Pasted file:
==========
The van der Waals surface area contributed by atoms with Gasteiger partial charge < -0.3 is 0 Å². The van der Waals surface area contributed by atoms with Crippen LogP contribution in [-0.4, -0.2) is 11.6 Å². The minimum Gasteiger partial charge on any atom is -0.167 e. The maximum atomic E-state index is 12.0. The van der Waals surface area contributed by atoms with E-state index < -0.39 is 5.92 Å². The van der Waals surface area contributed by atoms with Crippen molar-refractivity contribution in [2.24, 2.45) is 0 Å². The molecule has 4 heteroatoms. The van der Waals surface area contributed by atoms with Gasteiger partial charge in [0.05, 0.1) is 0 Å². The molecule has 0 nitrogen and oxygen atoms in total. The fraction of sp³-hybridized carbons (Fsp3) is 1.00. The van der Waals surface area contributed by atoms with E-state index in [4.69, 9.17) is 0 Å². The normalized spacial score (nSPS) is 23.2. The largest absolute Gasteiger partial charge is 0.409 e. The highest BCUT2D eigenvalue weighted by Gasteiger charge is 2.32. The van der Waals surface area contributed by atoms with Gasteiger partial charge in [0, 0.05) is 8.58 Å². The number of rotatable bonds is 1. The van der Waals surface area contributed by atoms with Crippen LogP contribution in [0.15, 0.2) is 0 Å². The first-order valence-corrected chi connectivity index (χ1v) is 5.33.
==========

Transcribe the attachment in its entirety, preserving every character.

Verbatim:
The van der Waals surface area contributed by atoms with Gasteiger partial charge < -0.3 is 0 Å². The van der Waals surface area contributed by atoms with Crippen LogP contribution in [-0.4, -0.2) is 11.6 Å². The minimum Gasteiger partial charge on any atom is -0.167 e. The maximum atomic E-state index is 12.0. The van der Waals surface area contributed by atoms with E-state index < -0.39 is 5.92 Å². The van der Waals surface area contributed by atoms with Crippen molar-refractivity contribution in [2.24, 2.45) is 0 Å². The molecule has 4 heteroatoms. The van der Waals surface area contributed by atoms with Gasteiger partial charge in [0.05, 0.1) is 0 Å². The molecule has 0 nitrogen and oxygen atoms in total. The fraction of sp³-hybridized carbons (Fsp3) is 1.00. The van der Waals surface area contributed by atoms with E-state index in [4.69, 9.17) is 0 Å². The normalized spacial score (nSPS) is 23.2. The largest absolute Gasteiger partial charge is 0.409 e. The highest BCUT2D eigenvalue weighted by Gasteiger charge is 2.32. The van der Waals surface area contributed by atoms with Gasteiger partial charge in [0, 0.05) is 8.58 Å². The number of rotatable bonds is 1. The van der Waals surface area contributed by atoms with Crippen LogP contribution in [0.15, 0.2) is 0 Å². The first-order valence-corrected chi connectivity index (χ1v) is 5.33.